Bayelsa State government has charged traditional rulers to set up surveillance teams in their domains with a view to addressing insecurity due to rising cases of banditry and other forms of insecurity in other parts of the country.
This is as the traditional rulers also identified godfatherism as one of the core issues of insecurity that is caused by rising cases of cultism and urged the government to caution politicians across the state.
The Deputy Governor, Lawrence Ewhrudjakpo gave the charge on Thursday in Yenagoa during a meeting with traditional rulers from Sagbama Local Government Area saying the measure was part of efforts to scale up security in the state.
Ewhrudjakpo advised them to choose willing and able community members to be part of the vigilante groups with the mandate to comb the forests and report illegal camps to law enforcement agencies in the state.
He stressed the need for Bayelsans to learn from happenings in other parts of the country and cooperate with the government by intensifying efforts at monitoring as well as volunteering useful information to duly constituted authorities.
The Deputy Governor directed local government chairmen to also hold monthly meetings with traditional rulers in their areas in order to contribute towards enthronement of peace and stability in rural communities and the state in general..
Ewhrudjakpo assured that the state government would look into the issue of upgrading some chieftaincy stools and that all projects started by the previous administration in the area would be completed in due time.
“There is already a machinery we have set up for local government council chairmen to meet with first class, second class, third and fourth class traditional rulers in their local government areas every month,” Ewhrudjakpo said.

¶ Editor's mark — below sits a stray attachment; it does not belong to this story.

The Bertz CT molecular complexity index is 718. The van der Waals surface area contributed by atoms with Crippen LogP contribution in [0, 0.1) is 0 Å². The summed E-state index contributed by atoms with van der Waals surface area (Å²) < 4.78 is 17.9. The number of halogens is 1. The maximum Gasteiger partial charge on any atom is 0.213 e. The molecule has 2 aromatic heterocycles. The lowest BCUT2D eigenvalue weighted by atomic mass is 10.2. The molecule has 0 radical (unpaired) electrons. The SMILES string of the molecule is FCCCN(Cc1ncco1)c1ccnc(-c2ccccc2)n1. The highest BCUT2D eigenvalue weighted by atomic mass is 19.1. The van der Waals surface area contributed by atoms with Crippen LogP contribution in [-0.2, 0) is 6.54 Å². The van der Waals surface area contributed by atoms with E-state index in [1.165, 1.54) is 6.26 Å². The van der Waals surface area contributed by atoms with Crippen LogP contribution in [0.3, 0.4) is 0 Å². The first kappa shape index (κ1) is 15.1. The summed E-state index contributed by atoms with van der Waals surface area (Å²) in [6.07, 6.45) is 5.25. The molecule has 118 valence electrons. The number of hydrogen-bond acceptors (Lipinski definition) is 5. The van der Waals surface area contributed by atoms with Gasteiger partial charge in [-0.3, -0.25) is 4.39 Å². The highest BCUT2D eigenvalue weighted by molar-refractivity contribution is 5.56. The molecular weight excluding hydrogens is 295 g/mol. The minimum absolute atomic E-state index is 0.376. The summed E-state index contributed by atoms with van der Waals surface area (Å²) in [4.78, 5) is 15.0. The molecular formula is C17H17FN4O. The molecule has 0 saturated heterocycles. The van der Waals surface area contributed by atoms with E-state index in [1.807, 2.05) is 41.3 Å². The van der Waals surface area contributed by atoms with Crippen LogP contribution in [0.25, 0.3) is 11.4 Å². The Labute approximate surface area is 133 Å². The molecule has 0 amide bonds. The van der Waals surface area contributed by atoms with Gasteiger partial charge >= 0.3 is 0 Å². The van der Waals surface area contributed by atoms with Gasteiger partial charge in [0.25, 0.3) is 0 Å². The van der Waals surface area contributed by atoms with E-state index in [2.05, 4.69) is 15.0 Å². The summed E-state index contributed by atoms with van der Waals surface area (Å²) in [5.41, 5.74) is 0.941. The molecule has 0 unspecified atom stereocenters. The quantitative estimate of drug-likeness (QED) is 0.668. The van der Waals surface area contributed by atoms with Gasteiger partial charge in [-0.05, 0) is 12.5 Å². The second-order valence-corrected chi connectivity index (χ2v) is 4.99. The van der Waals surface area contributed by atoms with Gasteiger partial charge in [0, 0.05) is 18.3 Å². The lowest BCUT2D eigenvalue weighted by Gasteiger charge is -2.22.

“But the core message today is that we now have to set up security surveillance in our communities that will be supervised by the paramount rulers. There is nobody who can be more vigilant than the traditional rulers in their domains.
“We believe that they have eagle eyes and if we must have peace in our communities, they must be involved in the process. You have to look around and select capable people into the surveillance teams.
“They have to comb everywhere including our forests to get rid of criminal elements. We must learn from what is happening elsewhere and take all necessary proactive steps to nip it in the bud before it consumes us.
“Success must not be 100%, but effort must be 100%. So all hands must be on deck to ensure that our communities are safe,” he said.
In his remarks, Commissioner for Finance, Maxwell Ebibai, expressed concern over the upsurge in cultism and drug abuse in rural areas and also called for efforts to preserve the izon language, which he noted, is fast sliding into extinction.
On his part, the Commissioner for Local Government, Chieftaincy and Community Development, Thompson Amule, advised the traditional rulers against involvement in partisan politics and taking sides in community development committee (CDC) and youth elections.
Also speaking, the Ibenanaowei of Oyiakiri Kingdom, Joshua Igbagara lamented the relegation of traditional rulers to the background in the scheme of things and called for a change.
Other traditional rulers including the paramount ruler of Okugbe-Isoko Kingdom, Frank Okurakpo, the Amananaowei of Ofoni, Onakpohor Auditor and the Amananaowei of Toru-Orua, Tounaregha Felagha, thanked government for initiating the meeting and pledged commitment to the fight against criminal activities.
They however identified political godfatherism as a major factor encouraging cultism and called on the government to caution its officials as well as increase the welfare package of traditional rulers to enable them play their roles effectively.
The Attorney General of the state, Biriyai Dambo (SAN), Commissioner for Agriculture, David Alagoa, the Amananaowei of Sagbama Town, Moses Magbisa and his Aduku counterpart, Emmanuel Emberru also spoke at the meeting.